When working on your woodworking project, have you ever wondered why most dovetail jigs are a two-bit operation? Woodworking expert George Vondriska explains how through-pins and tails are cut on a jig, and when to use each of the two cutters required for the process. He also discusses why it’s so important to match the angle on the dovetail bit to your jig. This will save you time and confusion the next time you are cutting through dovetails on a router-based jig for your woodworking project.
George Vondriska demonstrates a unique way to color wood using a simple iron acetate solution that creates a chemical reaction with the natural tannins in wood. If you are using a wood species with a low level of tannin, George shows you the process for adding tannins so that the iron acetate will have aWatch Now >>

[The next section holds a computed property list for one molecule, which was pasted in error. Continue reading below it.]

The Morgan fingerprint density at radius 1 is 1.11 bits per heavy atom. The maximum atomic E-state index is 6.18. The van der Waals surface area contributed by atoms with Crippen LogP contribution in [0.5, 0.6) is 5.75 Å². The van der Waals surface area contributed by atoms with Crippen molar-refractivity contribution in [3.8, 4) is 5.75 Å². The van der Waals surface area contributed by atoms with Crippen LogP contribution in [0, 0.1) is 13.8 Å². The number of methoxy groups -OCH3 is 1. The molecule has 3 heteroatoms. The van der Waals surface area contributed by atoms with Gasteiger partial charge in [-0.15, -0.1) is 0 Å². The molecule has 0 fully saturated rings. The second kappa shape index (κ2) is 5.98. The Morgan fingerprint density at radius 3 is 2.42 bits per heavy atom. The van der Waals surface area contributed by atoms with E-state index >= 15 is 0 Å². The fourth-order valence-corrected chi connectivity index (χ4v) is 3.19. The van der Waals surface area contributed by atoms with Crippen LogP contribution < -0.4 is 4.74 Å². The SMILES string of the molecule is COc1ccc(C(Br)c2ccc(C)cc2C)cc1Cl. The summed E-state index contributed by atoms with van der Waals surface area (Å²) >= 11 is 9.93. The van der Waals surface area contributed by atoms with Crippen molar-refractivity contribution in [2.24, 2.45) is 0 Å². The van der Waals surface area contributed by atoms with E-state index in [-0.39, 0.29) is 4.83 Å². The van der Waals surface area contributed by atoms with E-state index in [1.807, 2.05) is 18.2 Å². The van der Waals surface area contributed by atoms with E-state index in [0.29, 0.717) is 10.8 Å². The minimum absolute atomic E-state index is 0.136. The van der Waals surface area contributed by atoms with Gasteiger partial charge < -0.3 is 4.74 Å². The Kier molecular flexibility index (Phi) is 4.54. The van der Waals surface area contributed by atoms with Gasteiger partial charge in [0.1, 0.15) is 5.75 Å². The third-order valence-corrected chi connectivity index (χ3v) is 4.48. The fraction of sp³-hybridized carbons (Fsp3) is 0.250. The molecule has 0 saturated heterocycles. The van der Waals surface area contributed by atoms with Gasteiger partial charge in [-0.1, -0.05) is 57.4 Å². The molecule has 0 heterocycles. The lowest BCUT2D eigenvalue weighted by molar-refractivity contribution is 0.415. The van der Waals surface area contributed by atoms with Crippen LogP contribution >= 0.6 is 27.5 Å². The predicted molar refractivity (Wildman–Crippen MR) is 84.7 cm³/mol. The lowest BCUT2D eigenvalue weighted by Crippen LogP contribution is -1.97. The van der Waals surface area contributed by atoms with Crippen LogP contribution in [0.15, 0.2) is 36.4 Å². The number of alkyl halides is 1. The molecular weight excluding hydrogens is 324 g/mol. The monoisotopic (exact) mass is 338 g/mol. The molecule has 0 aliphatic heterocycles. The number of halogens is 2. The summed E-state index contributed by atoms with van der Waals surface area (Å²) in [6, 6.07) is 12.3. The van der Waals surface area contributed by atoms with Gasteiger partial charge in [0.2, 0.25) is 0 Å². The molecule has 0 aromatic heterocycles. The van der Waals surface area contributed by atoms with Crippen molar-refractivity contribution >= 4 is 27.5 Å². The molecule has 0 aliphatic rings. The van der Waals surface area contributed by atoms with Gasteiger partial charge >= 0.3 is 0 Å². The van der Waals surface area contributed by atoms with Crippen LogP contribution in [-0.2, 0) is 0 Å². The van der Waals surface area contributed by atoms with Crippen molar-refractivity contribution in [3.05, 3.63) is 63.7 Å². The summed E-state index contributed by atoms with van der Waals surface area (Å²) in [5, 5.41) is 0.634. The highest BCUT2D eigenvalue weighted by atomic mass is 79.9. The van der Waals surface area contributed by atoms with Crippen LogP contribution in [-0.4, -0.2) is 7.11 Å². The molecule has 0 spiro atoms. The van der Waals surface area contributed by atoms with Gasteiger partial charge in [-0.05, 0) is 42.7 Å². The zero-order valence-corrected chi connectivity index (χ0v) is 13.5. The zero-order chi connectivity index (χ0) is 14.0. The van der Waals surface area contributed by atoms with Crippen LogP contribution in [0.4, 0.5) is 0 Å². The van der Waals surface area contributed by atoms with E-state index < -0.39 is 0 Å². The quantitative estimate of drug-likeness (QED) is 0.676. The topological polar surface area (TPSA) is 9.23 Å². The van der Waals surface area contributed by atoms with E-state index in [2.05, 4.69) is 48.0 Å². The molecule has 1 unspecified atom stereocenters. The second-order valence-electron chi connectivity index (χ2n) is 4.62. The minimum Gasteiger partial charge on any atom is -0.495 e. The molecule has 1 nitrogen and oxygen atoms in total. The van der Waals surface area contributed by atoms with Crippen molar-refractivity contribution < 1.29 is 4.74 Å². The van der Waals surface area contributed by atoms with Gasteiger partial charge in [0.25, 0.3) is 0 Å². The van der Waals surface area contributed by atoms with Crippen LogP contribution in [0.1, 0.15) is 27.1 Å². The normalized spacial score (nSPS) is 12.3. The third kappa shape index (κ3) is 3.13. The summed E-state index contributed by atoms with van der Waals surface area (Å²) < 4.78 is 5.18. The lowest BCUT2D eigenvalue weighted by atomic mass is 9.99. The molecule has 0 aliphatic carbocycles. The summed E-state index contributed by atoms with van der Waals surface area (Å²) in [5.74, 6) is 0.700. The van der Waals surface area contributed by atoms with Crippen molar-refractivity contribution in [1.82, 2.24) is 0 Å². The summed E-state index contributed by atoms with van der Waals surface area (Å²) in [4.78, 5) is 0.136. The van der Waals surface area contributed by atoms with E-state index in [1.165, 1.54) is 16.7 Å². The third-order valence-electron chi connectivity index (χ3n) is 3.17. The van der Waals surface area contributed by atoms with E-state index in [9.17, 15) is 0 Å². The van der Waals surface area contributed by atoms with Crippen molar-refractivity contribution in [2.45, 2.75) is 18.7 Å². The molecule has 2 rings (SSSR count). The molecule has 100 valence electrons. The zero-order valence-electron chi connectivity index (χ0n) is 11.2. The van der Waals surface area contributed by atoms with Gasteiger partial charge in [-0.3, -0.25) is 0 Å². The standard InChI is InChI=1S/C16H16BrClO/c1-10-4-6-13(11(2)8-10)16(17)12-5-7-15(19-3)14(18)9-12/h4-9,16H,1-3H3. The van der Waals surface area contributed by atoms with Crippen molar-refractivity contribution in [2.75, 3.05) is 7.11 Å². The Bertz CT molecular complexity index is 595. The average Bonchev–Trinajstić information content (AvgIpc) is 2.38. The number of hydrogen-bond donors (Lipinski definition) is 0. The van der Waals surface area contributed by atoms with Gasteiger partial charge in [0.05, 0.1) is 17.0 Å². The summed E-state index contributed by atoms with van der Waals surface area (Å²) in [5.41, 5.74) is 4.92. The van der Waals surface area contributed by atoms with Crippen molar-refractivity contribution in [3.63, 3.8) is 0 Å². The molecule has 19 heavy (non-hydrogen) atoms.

Good joinery starts with surfaces that mate perfectly without use of clamp pressure. If excessive clamping pressure is used to pull the joint together, it will create stress on your woodworking project that can cause distortion or even splitting to occur. Master woodworker George Vondriska explains how to incorporate a “dry run” into your processWatch Now >>
Make nearly invisible covers for screw heads with plugs cut from the same wood as your woodworking project. George Vondriska guides you through the procedure for cutting plugs using a drill press, plug cutter bit, bandsaw and George’s secret weapon: masking tape.Watch Now >>